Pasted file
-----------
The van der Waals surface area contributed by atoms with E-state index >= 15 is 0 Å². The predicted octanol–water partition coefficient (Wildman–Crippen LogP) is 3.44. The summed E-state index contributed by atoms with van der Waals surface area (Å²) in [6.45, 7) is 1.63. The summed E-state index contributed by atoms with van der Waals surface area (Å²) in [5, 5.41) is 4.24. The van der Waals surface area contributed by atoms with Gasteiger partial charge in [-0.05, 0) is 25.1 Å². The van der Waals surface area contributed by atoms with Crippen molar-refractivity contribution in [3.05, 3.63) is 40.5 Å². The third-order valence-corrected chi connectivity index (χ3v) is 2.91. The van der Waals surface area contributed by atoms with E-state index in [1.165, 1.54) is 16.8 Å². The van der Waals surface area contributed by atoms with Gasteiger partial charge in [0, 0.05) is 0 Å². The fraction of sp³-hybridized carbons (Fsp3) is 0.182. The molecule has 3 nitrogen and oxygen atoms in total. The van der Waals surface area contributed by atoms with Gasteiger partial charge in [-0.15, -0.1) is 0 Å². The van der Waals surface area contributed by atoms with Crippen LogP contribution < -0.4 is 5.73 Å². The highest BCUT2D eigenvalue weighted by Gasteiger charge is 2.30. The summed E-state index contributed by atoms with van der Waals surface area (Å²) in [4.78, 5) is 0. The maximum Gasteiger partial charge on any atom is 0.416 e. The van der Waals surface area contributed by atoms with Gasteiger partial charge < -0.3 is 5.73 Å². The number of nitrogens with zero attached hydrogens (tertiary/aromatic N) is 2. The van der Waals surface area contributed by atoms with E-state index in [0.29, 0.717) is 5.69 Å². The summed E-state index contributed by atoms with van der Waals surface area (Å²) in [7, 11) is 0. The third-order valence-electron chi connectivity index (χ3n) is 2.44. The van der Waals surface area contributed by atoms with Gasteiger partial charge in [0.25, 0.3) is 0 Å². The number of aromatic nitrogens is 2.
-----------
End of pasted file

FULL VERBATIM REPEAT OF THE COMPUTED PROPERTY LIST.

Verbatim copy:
The van der Waals surface area contributed by atoms with E-state index >= 15 is 0 Å². The predicted octanol–water partition coefficient (Wildman–Crippen LogP) is 3.44. The summed E-state index contributed by atoms with van der Waals surface area (Å²) in [6.45, 7) is 1.63. The summed E-state index contributed by atoms with van der Waals surface area (Å²) in [5, 5.41) is 4.24. The van der Waals surface area contributed by atoms with Gasteiger partial charge in [-0.05, 0) is 25.1 Å². The van der Waals surface area contributed by atoms with Crippen molar-refractivity contribution in [3.05, 3.63) is 40.5 Å². The third-order valence-corrected chi connectivity index (χ3v) is 2.91. The van der Waals surface area contributed by atoms with E-state index in [1.165, 1.54) is 16.8 Å². The van der Waals surface area contributed by atoms with Gasteiger partial charge in [0, 0.05) is 0 Å². The fraction of sp³-hybridized carbons (Fsp3) is 0.182. The molecule has 3 nitrogen and oxygen atoms in total. The van der Waals surface area contributed by atoms with Gasteiger partial charge in [-0.15, -0.1) is 0 Å². The van der Waals surface area contributed by atoms with Crippen LogP contribution < -0.4 is 5.73 Å². The highest BCUT2D eigenvalue weighted by Gasteiger charge is 2.30. The summed E-state index contributed by atoms with van der Waals surface area (Å²) in [4.78, 5) is 0. The maximum Gasteiger partial charge on any atom is 0.416 e. The van der Waals surface area contributed by atoms with Gasteiger partial charge < -0.3 is 5.73 Å². The number of nitrogens with zero attached hydrogens (tertiary/aromatic N) is 2. The van der Waals surface area contributed by atoms with E-state index in [0.29, 0.717) is 5.69 Å². The summed E-state index contributed by atoms with van der Waals surface area (Å²) in [7, 11) is 0. The third-order valence-electron chi connectivity index (χ3n) is 2.44. The van der Waals surface area contributed by atoms with Gasteiger partial charge in [0.25, 0.3) is 0 Å². The number of aromatic nitrogens is 2.